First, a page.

At the intersection of art and science, heritage and legacy

Teaching:  Courses and Workshops

What goes into the art, science, and practice of permanence?

What get preserved? How? Why? Who decides? What is lost?

These courses explore how science and technologies are changing how we understand, preserve, and disseminate our civilizations’ creative expressions in the arts and cultural heritage.

Current Courses at: 

Art Conservation major at Scripps College, Claremont, CA

These courses use current events, history, science, and technology to examine a wide range of interdisciplinary issues related to the past and future of cultural heritage. The possibilities are diverse and endless, since the topic is those parts of our civilizations worth preserving, which range from art collections, archaeology, architecture, and archives to intangible heritage (languages, cuisine, dance, etc.), as well as historic cities and sites. Add climate change, pollution, development, and tourism impacts, and it starts to broaden into what might be more accurately called Cultural Sustainability Science. A common thread to all of these things worth preserving is that they are being monitored, measured, and turned into digital objects starting slowly, but now at an increasingly rapid rate.

Examples include using computer science to read an intact ancient library of carbonized scrolls, rediscovering ancient methods for making a blue pigment, sourcing recently looted antiquities using forensic science, and prolonging the life of World Heritage by studying risks, ranging from microbes to earthquakes, and the breath of tourists to flash floods. These courses have attracted participants from over 35 majors and are designed to appeal to those contemplating career options as researchers, managers, and practitioners, as well as those who would like to explore these topics for their own sake. They also work to illuminate the many connections between our evolving science & technology, and our understanding and preservation of valuable heritage, whether it’s a classic car or a de Kooning, Venice or a Van Gogh. Even intangible heritage is coming to the fore, with classic recipes being preserved and travels chronicled.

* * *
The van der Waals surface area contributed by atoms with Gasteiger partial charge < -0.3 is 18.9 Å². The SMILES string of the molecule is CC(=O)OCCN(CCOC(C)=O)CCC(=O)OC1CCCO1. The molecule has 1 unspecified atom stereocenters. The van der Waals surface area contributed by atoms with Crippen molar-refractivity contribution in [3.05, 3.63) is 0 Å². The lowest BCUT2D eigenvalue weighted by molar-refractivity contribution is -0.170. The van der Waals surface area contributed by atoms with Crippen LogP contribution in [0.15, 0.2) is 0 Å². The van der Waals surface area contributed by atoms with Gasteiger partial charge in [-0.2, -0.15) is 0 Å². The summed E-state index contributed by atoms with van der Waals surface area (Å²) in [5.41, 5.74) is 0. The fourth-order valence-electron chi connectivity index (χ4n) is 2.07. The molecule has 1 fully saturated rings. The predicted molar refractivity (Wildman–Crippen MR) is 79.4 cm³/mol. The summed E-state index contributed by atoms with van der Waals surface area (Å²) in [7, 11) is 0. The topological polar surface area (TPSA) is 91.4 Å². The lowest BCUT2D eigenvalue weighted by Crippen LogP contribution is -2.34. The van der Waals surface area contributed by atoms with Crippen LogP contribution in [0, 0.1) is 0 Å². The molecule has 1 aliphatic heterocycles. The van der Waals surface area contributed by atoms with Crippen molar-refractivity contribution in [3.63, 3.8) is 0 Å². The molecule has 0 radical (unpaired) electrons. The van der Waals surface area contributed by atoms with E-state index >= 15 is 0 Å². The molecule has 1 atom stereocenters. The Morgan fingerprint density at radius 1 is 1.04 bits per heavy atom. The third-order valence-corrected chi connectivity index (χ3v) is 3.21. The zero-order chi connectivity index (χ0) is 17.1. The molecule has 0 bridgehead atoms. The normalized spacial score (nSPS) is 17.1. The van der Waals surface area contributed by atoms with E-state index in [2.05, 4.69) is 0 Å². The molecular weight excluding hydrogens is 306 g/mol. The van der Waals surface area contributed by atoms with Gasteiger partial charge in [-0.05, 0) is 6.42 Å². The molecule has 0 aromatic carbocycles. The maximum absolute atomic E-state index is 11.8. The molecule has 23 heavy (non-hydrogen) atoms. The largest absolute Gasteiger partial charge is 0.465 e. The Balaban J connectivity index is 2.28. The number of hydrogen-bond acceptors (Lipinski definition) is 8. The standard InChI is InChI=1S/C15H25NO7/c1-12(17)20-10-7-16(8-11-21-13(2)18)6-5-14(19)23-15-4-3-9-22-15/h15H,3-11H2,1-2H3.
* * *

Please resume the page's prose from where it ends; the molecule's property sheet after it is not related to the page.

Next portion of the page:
Art Conservation 115 Art Crime:  Plunder, Fakes and Forensics

(Spring 2020, Spring 2017, and Fall 2014 at Scripps College; Spring 2016 at Occidental College)

Art Conservation 101:  Introduction to Art Conservation

(Spring 2018, Fall 2012, Spring 2011 - Scripps College)

Art Conservation 110:  Artists’ Materials—Ancient and Modern

(Spring 2019, Fall 2016, Fall 2013, Fall 2011 - Scripps College)

Art Conservation 120:  Global Tourism, Climate Change, and World Heritage Preservation

(Fall 2018, Fall 2015, Fall 2011 - Scripps College)

Art Conservation 125:  Preserving Cultural Landscapes

(Spring 2016 - Scripps College)

Art Conservation 144:  Capturing Art:  Digital Preservation and Analysis in 100 Objects

Mellon Foundation funded Digital Humanities Course, 5C, The Claremont Colleges (Fall 2019, Fall 2017 - Scripps College)

Courses in Development:  

ARCN 102: Science, Sensors, and Cultural Heritage:  How science and technologies are changing how we understand, preserve, and disseminate our civilizations creative expressions

Art Conservation 10:  Chemistry for Art

Geography/Environmental Analysis 147:  The Natural History of Visibility, Vistas and Panoramas

Workshops and Short Courses Taught:

1. Salts and Desalination talk, February19, 2016 New Orleans, LA Salts of the Earth: Conservation of Historic Masonry Impacted by Salts and Rising Damp - A Symposium of the Louisiana Museum Foundation, Lecture and Panel Discussion. 

2. Lecture, Workshop and Panel Discussion: American Museum of Ceramic Art – AMOCA - Ceramics Conservation Workshop, Pomona, CA; Feb 22, 2014; http://www.amoca.org/ceramic-conservation-workshop/

3. Invited lecture, workshop and panel discussion, “Salinization and damage to historic materials: New Orleans, Venice and Adelaide” Oct 25-26, 2013, Galveston Historical Foundation, Rising Damp Symposium; http://ncptt.nps.gov/blog/rising-damp-symposium

4. Lecturer for Master-Doctorate Course: Global Change and Risks to Cultural Heritage, Centre de Recherche et de Restauration des Musées de France, Palais du Louvre, Paris, 10-14 Sept 2012, EUR-OPA Major Hazards Agreement, University of Cergy Pontoise, Centro Universitario Europeo per i Beni Culturali.

5. Developed and taught three PATRIMA Project Short Courses, University of Cergy-Pontoise, France, as Cultural Heritage Chair in 2012

    1. Measuring Change in Artist Materials

    2. A new toolbox for Art Conservation: 

            Connecting research and practice with Internet and social networking tools

    3. Climate Change, Sustainability and Heritage Preservation

6. Desalination Workshop, New Orleans: Lead Scientist and Co-Organizer: Poultice Desalination of Porous Building Materials Workshop https://www.getty.edu/conservation/our_projects/education/sci_series/poultice_workshop.html

7. Lecturer for The International Centre for the Study of the Preservation and Restoration of Cultural Property in Rome (ICCROM–UNESCO).  Venice Stone Conservation Course, May, 2009: Weathering and Treatment of Stone

8. Instructor for Field Course, sponsored and hosted by ARCE.org, in Luxor, Egypt on Stone Conservation and the Treatment of Salt Weathering and Rising Damp. I created a two-week lecture/lab/field course for 25 conservation technicians working for the Ministry of Antiquities. January/February 2010.

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